Sustainable Fisheries

Special Collection

Worldwide, small-scale coastal fisheries contribute significantly to providing food, employment, and incomes to many very poor people. But these same fisheries, and the ecosystems upon which they rely, are under increasing threat from a combination of climate change, pollution, over-fishing, and the exploitation of resources.


Fisheries management has been a major component in trying to address some of these issues, but with limited global success. The potential of fisheries, if managed well, is considerable but what form that potential will take will depend on how and why fisheries are managed.


This collection of reports and presentations explores just this question, describing some of the challenges faced by small-scale fisheries worldwide and their efforts to address these challenges and improve the health and well-being of the people who are dependent on these threatened environments.


The collection brings together the "grey literature" of the field, valuable work that is not readily available through academic journals and databases but is instead spread across dozens of organizational websites. This set of reports was initially identified as part of a synthesis review of key lessons commissioned by the Rockefeller Foundation's Program on Oceans and Fisheries. We are pleased to make it more easily available for others to use and build on and encourage researchers and practitioners to add relevant work to the collection.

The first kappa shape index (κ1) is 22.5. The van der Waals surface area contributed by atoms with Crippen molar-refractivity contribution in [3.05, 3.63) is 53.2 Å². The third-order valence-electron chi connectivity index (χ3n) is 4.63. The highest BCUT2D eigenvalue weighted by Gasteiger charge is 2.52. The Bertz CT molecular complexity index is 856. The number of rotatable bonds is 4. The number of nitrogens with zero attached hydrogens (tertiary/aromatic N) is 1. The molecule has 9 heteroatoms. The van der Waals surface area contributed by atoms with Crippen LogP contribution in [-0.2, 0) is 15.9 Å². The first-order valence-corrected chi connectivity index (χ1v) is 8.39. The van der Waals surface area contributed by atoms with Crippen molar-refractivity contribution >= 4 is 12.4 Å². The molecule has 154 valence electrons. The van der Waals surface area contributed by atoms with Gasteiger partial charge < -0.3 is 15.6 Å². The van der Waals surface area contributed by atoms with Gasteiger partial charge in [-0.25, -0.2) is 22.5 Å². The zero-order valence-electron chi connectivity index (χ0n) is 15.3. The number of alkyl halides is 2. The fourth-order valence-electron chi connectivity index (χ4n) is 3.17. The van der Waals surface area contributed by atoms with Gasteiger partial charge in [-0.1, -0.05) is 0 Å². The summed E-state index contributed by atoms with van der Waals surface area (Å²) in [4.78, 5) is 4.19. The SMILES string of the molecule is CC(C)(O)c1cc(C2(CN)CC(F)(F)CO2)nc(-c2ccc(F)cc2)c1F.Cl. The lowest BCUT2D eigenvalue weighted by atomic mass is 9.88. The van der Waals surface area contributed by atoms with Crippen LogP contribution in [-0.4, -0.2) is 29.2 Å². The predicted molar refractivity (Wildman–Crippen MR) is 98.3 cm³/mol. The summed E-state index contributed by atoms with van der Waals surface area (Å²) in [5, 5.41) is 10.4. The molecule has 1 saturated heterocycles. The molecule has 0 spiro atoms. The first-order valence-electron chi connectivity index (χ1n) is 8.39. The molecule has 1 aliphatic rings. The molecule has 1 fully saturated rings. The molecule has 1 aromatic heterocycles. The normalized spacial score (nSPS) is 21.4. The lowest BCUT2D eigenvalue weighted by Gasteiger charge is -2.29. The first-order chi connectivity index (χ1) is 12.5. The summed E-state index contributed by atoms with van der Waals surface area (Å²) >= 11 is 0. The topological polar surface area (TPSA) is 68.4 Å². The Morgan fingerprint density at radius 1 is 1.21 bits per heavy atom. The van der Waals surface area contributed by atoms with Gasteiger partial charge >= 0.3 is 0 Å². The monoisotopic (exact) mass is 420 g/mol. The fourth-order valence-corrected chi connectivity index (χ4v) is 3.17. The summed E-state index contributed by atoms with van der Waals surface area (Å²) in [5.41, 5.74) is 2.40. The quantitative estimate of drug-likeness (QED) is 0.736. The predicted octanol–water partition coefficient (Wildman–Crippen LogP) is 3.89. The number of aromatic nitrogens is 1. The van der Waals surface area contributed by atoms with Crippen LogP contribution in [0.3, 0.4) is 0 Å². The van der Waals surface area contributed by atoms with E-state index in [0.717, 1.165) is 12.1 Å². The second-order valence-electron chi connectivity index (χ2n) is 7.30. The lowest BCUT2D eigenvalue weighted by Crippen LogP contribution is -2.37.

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Approaches to Improving CPR Management Performance in Developing Countries: Best Practice

November 1, 2005

The apparent and widespread lack of success over the past 50 years in attempting to manage the exploitation of Common Pool Resources in a sustainable manner is a serious concern for society. Governments recognise that they are losing out on potential benefits for development and growth, while primary stakeholders such as fishers and forest peoples recognise the threat to their livelihoods. In the specific case of fisheries, one of the major responses to the problem by scientists has been to attempt to better understand the factors affecting fisheries management performance, and in turn to develop new and alternative approaches to the challenges and opportunities presented. It is also important to review and learn from the experience of using these new approaches, and to establish 'best practice' for fisheries management across the world. In this third Key Sheet funded by the DFID Fisheries Management Science Programme, a range of new approaches which can contribute to improved fisheries management in Developing Countries will be considered, based on the findings of the FMSP.